Near and Far

By Kelsey Wagner

A twanged accent. Cowboy boots. Hospitality. Just the way heat is associated with the South, these stereotypes are associated with its people. It seems as though it could never be more contrasted than with those stereotypes associated with northerners, which include being rude, liberal, and expensive. Although there’s no way that stereotypes can apply to every person in a certain region, they do say a lot about the population as a whole. However, what happens when the North and South are crossed? I asked myself this question; along with how do native Southerners differ from those who are transplanted here?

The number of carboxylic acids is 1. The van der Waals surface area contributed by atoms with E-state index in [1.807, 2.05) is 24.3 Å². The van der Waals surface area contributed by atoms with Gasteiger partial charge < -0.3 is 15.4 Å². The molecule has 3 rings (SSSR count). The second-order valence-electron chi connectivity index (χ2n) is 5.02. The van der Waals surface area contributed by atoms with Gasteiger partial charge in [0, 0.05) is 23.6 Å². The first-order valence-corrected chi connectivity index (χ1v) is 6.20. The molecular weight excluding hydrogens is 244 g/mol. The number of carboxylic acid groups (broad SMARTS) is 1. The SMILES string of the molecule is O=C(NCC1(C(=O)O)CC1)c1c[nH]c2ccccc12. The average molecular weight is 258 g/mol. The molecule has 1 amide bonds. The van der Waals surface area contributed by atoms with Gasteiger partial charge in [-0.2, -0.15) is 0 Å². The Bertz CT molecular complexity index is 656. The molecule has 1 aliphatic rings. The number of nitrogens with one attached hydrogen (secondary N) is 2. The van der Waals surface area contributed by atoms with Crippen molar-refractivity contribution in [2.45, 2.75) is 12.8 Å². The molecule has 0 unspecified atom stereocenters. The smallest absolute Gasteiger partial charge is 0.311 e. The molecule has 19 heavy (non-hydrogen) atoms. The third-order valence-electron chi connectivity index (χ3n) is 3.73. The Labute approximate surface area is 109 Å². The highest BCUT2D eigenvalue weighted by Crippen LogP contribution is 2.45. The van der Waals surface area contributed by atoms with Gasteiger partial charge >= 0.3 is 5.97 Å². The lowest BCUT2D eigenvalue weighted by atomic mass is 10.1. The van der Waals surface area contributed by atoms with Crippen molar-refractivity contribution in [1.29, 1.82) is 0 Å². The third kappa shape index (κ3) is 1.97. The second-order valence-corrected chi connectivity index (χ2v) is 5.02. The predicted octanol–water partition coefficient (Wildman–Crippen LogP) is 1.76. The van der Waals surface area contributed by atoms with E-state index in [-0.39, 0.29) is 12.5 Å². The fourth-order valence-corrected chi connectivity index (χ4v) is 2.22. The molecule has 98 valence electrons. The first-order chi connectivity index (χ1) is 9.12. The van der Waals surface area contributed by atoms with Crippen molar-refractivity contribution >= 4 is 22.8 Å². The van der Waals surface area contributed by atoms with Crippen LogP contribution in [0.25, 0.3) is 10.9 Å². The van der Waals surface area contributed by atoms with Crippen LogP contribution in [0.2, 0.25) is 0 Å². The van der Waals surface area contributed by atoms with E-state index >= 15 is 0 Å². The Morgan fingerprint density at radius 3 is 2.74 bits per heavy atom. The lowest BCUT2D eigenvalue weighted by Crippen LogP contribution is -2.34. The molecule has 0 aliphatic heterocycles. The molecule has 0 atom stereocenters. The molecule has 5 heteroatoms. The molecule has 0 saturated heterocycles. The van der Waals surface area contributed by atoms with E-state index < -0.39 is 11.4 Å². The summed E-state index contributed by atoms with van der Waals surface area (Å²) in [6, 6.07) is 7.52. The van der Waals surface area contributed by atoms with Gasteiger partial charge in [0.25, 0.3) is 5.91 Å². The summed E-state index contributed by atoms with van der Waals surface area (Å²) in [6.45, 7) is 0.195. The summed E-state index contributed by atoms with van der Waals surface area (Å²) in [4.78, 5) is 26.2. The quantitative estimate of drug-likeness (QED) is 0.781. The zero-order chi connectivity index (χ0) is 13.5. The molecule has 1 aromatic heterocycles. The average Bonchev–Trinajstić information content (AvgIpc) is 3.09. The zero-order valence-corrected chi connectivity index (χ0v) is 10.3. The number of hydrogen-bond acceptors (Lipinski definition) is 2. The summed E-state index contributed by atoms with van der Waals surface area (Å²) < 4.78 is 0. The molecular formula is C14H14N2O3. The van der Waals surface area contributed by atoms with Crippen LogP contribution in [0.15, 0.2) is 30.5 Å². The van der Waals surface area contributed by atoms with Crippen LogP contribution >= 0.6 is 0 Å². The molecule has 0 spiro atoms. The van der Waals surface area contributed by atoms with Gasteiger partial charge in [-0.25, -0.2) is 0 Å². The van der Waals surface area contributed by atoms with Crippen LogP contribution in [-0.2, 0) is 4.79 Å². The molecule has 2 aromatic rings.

Being a student at Duke University benefitted my search for answers to these questions more than I could’ve hoped. A world-renowned university, Duke enrolls students from as close as a couple minutes down the road to as far as the other side of the world. Similarly, being on the field hockey team here at Duke helped me find two people with extremely different backgrounds, but with a commonality to tie them together. In photographing Ashley, a Wall, New Jersey native, and Savannah, a Raleigh, North Carolina native, I was able to look closely at the similarities and differences between the two, and draw some conclusions. Most importantly, I found that although affected by different backgrounds and environments, the way in which people interact is ultimately the same, regardless of regional origin.